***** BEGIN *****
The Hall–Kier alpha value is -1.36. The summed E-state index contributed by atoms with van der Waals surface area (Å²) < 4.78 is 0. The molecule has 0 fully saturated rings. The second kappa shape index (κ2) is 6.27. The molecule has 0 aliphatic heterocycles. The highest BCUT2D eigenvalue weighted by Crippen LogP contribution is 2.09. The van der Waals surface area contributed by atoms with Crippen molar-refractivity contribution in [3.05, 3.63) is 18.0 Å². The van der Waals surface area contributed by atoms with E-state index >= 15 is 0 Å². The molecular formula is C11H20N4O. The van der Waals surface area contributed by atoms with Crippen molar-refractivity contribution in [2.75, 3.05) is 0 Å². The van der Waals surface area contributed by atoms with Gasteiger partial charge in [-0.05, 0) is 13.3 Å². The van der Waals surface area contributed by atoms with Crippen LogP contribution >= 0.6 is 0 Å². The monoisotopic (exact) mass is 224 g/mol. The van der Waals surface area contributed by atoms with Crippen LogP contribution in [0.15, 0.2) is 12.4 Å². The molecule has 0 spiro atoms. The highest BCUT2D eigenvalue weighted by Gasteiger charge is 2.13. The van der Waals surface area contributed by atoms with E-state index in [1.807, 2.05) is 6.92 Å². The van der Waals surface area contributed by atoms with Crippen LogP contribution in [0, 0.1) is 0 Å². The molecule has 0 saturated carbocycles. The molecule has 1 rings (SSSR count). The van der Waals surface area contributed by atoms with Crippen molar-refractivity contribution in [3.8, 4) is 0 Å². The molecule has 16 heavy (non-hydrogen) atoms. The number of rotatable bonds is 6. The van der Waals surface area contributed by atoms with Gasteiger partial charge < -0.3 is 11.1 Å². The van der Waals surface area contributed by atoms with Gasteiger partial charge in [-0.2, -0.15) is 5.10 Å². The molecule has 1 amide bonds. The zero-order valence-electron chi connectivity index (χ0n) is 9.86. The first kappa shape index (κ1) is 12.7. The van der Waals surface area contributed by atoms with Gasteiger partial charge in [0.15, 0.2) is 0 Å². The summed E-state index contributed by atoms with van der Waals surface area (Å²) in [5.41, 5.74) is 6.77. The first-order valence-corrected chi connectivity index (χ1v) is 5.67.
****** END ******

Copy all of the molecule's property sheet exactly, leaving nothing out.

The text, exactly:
The Hall–Kier alpha value is -1.36. The summed E-state index contributed by atoms with van der Waals surface area (Å²) < 4.78 is 0. The molecule has 0 fully saturated rings. The second kappa shape index (κ2) is 6.27. The molecule has 0 aliphatic heterocycles. The highest BCUT2D eigenvalue weighted by Crippen LogP contribution is 2.09. The van der Waals surface area contributed by atoms with Crippen molar-refractivity contribution in [3.05, 3.63) is 18.0 Å². The van der Waals surface area contributed by atoms with E-state index >= 15 is 0 Å². The molecular formula is C11H20N4O. The van der Waals surface area contributed by atoms with Crippen molar-refractivity contribution in [2.75, 3.05) is 0 Å². The van der Waals surface area contributed by atoms with Gasteiger partial charge in [-0.05, 0) is 13.3 Å². The van der Waals surface area contributed by atoms with Crippen LogP contribution >= 0.6 is 0 Å². The monoisotopic (exact) mass is 224 g/mol. The van der Waals surface area contributed by atoms with Crippen LogP contribution in [0.15, 0.2) is 12.4 Å². The molecule has 0 spiro atoms. The highest BCUT2D eigenvalue weighted by Gasteiger charge is 2.13. The van der Waals surface area contributed by atoms with E-state index in [1.807, 2.05) is 6.92 Å². The van der Waals surface area contributed by atoms with Crippen LogP contribution in [0, 0.1) is 0 Å². The molecule has 0 saturated carbocycles. The molecule has 1 rings (SSSR count). The van der Waals surface area contributed by atoms with Crippen molar-refractivity contribution in [3.8, 4) is 0 Å². The molecule has 16 heavy (non-hydrogen) atoms. The number of rotatable bonds is 6. The van der Waals surface area contributed by atoms with Gasteiger partial charge < -0.3 is 11.1 Å². The van der Waals surface area contributed by atoms with Gasteiger partial charge in [-0.2, -0.15) is 5.10 Å². The molecule has 1 amide bonds. The zero-order valence-electron chi connectivity index (χ0n) is 9.86. The first kappa shape index (κ1) is 12.7. The van der Waals surface area contributed by atoms with Gasteiger partial charge in [0.15, 0.2) is 0 Å². The summed E-state index contributed by atoms with van der Waals surface area (Å²) in [5.41, 5.74) is 6.77. The first-order valence-corrected chi connectivity index (χ1v) is 5.67.